In response to recent GUARDIAN postings from Europe this transplant offers a
By JIM V.
There is a difference between visiting the continent and living there. Today, I write from a veranda, leftover glass of Merlot in hand, while I look over a vinyard to the hills about a mile to the south. The pool goes unused as the temperature is ‘only’ perhaps 80degrees with a breeze and my wife, acclimated to Boise, complains of cold.
France does many things right. The food is amazing and the attitude laid
back. They also do a LOT of things wrong. My inlaws had an electrician over
last Thursday. He had been pursued for months to do what would be one days
rewiring in the USA. The EU bureaucrats have made ‘work’ such a trial that
he was working off the books. His one day job will take at least 3 and the
next segment wil not happen in the near future.
Recycling is a scam. They only pick up garbage (the disposal is almost unknown here). All trash and bottles must be delivered to the recycle centers by the citizens. Of
course, this did not involve a tax reduction to reflect lowered city costs and, of course, it involves almost daily trips to the recycle center in cars runing on gas costing almost $7 a gallon, mostly in taxes.
There is no A/C anywhere. The French had over 10,000 die in an August heat
wave a few years ago. The lesson learned was to register all the old folk so
they would know who died if it happened again. Then, as the entire country
was on holiday, no medical care was available, and, as no one had A/C, no
ability to get cool existed.
The Provencales do not use screens on their windows. The travel writer,
Peter Maile noted the tendency of the homes to fill with bugs or bats to the
dismay of guests but he does not note this singular and rather obvious
solution…put in screens. In addition, to thwart burglars and home
invasion, as no windows have screens, everyone closed their solid wooden
shutters every night, guaranteed to raise the temperature inside to a nice
toasty 80 deg or so…
Roads, even major ones, are only about a lane and a half wide. In addition,
these roads are without anything approaching a breakdown lane or sidewalk.
Needless to say, traffic deaths are rampant. The bureaucrats in Brussles are
hated by the locals with a ferver that makes our dislike for government
officials look minor. That thousands die on the roads while bureaucrats
insist on rules mandating alarms on pools, well, they just shake their
heads. The wierd thing is, unlike the citizens in Italy, where such petty
rules and annoying mandates are ignored, here in Provence, the locals
actually pay attention.
One thing I can say with some assurance is that the waters are pretty
polluted, by US standards. Farm runoff is either ignored or the rules
regulating it are waived. The local streams are sort of gray.
I spent a while in the local post office. Even the post is vastly
innefficient. The woman manning the counter could not be more friendly and
helpful BUT simple postage was expensive, took a while, and resulted in a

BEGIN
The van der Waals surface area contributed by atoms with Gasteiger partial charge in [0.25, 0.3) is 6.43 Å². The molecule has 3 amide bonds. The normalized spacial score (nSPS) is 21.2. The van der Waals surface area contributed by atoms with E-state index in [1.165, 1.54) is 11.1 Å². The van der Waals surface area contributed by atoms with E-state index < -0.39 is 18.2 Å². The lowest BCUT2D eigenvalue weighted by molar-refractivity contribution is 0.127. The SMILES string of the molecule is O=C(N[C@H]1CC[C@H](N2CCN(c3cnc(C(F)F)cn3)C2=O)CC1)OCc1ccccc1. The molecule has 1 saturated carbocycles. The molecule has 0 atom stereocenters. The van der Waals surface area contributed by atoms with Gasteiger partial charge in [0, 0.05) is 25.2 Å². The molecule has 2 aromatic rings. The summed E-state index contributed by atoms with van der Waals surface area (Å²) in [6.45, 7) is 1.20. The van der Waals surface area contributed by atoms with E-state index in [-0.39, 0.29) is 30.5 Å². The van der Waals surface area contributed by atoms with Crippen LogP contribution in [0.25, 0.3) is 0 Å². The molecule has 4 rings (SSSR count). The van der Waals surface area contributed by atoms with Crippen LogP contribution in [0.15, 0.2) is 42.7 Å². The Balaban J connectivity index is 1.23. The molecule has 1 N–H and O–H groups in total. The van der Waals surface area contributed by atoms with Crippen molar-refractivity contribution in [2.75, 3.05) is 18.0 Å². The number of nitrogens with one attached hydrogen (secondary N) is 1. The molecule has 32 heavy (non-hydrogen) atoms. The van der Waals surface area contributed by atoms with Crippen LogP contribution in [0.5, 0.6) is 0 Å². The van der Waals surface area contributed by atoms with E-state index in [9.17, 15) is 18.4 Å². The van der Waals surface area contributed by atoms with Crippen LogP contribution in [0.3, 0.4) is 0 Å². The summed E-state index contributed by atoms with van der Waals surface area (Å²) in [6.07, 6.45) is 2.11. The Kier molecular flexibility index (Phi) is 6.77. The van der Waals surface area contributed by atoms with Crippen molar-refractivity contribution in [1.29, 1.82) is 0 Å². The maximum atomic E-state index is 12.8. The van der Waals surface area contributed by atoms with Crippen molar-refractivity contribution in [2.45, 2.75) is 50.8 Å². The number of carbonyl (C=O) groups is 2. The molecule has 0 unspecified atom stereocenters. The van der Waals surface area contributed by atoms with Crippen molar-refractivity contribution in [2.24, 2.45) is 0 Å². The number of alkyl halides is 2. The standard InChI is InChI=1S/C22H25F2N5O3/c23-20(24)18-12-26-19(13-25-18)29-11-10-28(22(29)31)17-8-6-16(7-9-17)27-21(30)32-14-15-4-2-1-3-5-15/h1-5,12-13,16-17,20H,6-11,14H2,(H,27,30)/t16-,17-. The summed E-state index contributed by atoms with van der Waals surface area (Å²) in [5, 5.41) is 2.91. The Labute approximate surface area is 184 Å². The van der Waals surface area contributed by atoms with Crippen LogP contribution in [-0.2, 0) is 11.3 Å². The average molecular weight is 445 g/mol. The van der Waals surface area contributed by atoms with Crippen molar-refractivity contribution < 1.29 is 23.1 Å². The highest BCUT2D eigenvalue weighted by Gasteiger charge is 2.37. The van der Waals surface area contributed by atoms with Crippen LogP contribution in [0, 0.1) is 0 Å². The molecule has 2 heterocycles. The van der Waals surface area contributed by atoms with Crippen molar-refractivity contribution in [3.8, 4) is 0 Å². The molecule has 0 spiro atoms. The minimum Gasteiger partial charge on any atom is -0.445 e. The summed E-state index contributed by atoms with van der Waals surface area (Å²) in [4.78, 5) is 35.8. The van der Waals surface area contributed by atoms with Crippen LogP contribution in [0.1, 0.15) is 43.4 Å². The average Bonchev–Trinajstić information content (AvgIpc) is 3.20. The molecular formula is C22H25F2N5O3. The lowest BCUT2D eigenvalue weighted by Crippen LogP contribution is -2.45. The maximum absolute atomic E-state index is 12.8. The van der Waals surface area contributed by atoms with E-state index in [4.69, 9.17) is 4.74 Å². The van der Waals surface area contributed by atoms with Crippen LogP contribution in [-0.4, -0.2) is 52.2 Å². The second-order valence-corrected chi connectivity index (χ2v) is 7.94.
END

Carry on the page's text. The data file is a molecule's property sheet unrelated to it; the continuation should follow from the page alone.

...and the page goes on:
giant receipt the size of a legal paper.
So far, the normal table wines we are consuming, in copious quantities, are
not as good as the local Idaho wines, especially the whites. Local beer is
also inferior to our microbrews. Supermarkets look like a combination of
Walmarts and gourmet specialty shops. One can buy a flat screen HDTV or an
anchovy paste spread to die for. There are counters and counters of cheeses
and breads, but the store is dirty. In contrast, the local butcher and
bakery are spotless as are the stalls at the markets.
Another annoyance…all parking spots are designed for cars about the size of
an old VW while most folk drive the same sort of cars we do. Everyone has to
get out of the car before it is parked and the driver fends for themself. I
don’t know how old folk manage.
There is constant conversation about the infrastructure here as in Idaho but
unlike Idaho, improvements seldom involve new roads. It is about 3 miles to
the town of Uzes from here, as the bird flys, by road it is perhaps twice
that. In addition, massive flooding of a few years ago, flooding that put
many roads and bridges under meters of water, we fixed by tfhe appearance of
a host of signs advising tfhe roads may flood when it rains. Building a new
road or one that straight is very rare. All they do is add pavement to old
narrow roads without curb or sidewalk. In front of the house there is a 3 ft
drop from the pavement into the ditch with all of 6 inches between the lane
and the hole.
When someone tells you how well the EU does things, ask at what
price and what things.
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Aug 20, 2007, 10:59 pm
It would be easy to think of the French as a bunch of overbearing, pompous shits who couldn’t do anything right, even if the directions were in english and we showed them the way.
Except, they were smart enough to not invade Iraq for something done by a bunch of Saudis.
Don’t you just hate it when the frogs get it right?
EDITOR NOTE– You mean like when they financed our fight for freedom from the Brits in 1776 or when they sent the Liberty Statue over to NYC?
Aug 20, 2007, 11:18 pm
Interesting post. I spent a few weeks in Europe a really long time ago. It was a fun trip and I had no negative experiences. Everyone I communicated with seemed to be OK with sign language and frequent references to my French/English dictionary. Actually there were a lot of people who knew English a lot better than I knew any other language. (Does Latin count?)
I loved the description of everyday life. Guess when I decide to move it won’t be to Europe. Thanks for your reliving your experiences.
Aug 21, 2007, 10:09 pm
Thanks for sharing your experiences. Idaho is a great place to live. The natives don’t know how good that they have it.